Ed. note: This post appears courtesy of our friends at Techdirt. We’ll be sharing law-related posts from Techdirt from time to time in these pages.

Last week, we wrote about some of the copyright issues around the whole “Harlem Shake” meme (and, yes, we know it’s not the “real” Harlem Shake, so don’t even bother commenting about that). However, a few days ago, I was talking to an old friend who also happens to be an IP lawyer, and he pointed out one of the nuttier things about our copyright system. Yes, he said, Baauer is making tons of money by monetizing all of those Harlem Shake videos with ads. But Baauer actually had almost nothing to do with the popularity of the song or the meme itself. This isn’t a Psy situation, where his video/dance created the meme. Instead, as we discussed, there was this video, which led to this video, and then this video and then this video… and then tens of thousands of copycats bloomed.

Yes, they all use 30 seconds from Baauer’s song (which itself included many samples from others, some of which do not appear to be licensed, based on Baauer’s own statements), but the popularity was because of the original video by “Filthy Frank,” and then TheSunnyCoastSkate (TSCS) building on that to create the basic framework, quickly followed by PHLOn NAN and the folks at Maker Studios. In many ways, this reminds me of Derek Sivers’ popular discussion of the importance of the “First Follower.”

As he notes, it’s the “first follower who transforms the lone nut into a leader.” And then you have the “second follower” which represents a “turning point” in creating a movement. In this case, none of these key aspects had anything to do with Baauer. Yes, the song was there, but there were any number of songs that could have kicked off a similar dance craze. The reason the whole meme happened had to do with those originators, and the first few followers, turning it into a meme. I don’t think any of them are complaining. In fact, they all seem (quite reasonably) thrilled that they’re suddenly getting tons of attention and millions of hits (and plenty of new followers) for their role in building the meme.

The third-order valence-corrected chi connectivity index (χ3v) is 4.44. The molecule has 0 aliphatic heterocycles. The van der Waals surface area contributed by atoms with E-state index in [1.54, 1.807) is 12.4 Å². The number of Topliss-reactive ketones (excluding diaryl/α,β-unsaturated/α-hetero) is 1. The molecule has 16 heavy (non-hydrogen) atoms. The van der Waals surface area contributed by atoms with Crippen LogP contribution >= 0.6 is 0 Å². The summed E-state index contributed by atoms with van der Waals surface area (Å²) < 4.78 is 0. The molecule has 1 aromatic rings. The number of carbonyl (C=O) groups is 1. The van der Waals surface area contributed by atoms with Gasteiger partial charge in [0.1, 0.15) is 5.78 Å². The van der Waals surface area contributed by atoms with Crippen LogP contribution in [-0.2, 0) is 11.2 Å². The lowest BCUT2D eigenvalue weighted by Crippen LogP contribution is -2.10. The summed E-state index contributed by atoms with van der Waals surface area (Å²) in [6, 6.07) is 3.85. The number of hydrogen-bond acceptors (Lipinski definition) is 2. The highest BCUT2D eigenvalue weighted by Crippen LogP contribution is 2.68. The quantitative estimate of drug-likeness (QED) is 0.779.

But, when we step back and look at the copyright system, it does make you wonder why the system is so focused on Baauer’s ability to get paid, but not the people who actually made the whole meme what it is. In many ways, this is an extreme example of where copyright may be fundamentally flawed. Content becomes popular through cultural sharing. People talk about something amazing and it gets passed along. The “Harlem Shake” videos are a form of that, where the importance of everyone in the role of expanding the community and making the song/meme a cultural “thing” is that much more clear.

Historically, we’ve often lumped together the initial creative work with the eventual popularity of it, leaving aside the role of the community in making that work a hit. But the Harlem Shake is a case where we can actually separate out those two things, and realize that perhaps copyright is focused on only one part of our cultural setup, while ignoring what may arguably be the more important part: those who make something culturally relevant.

Now, I’m a big believer in learning to gain benefits without resorting to copyright, and it seems like the folks who really built this meme are being rewarded in their own ways, outside of the copyright system. But, for those who think that copyright is necessary to “reward” creators, and who argue that copyright is all about fairness in protecting the rights of creators, do the people who actually “created” the popularity around this meme not count?

Is It ‘Fair’ That Baauer Gets The Proceeds From Harlem Shake Videos, Despite Having Little To Do With Meme Popularity?

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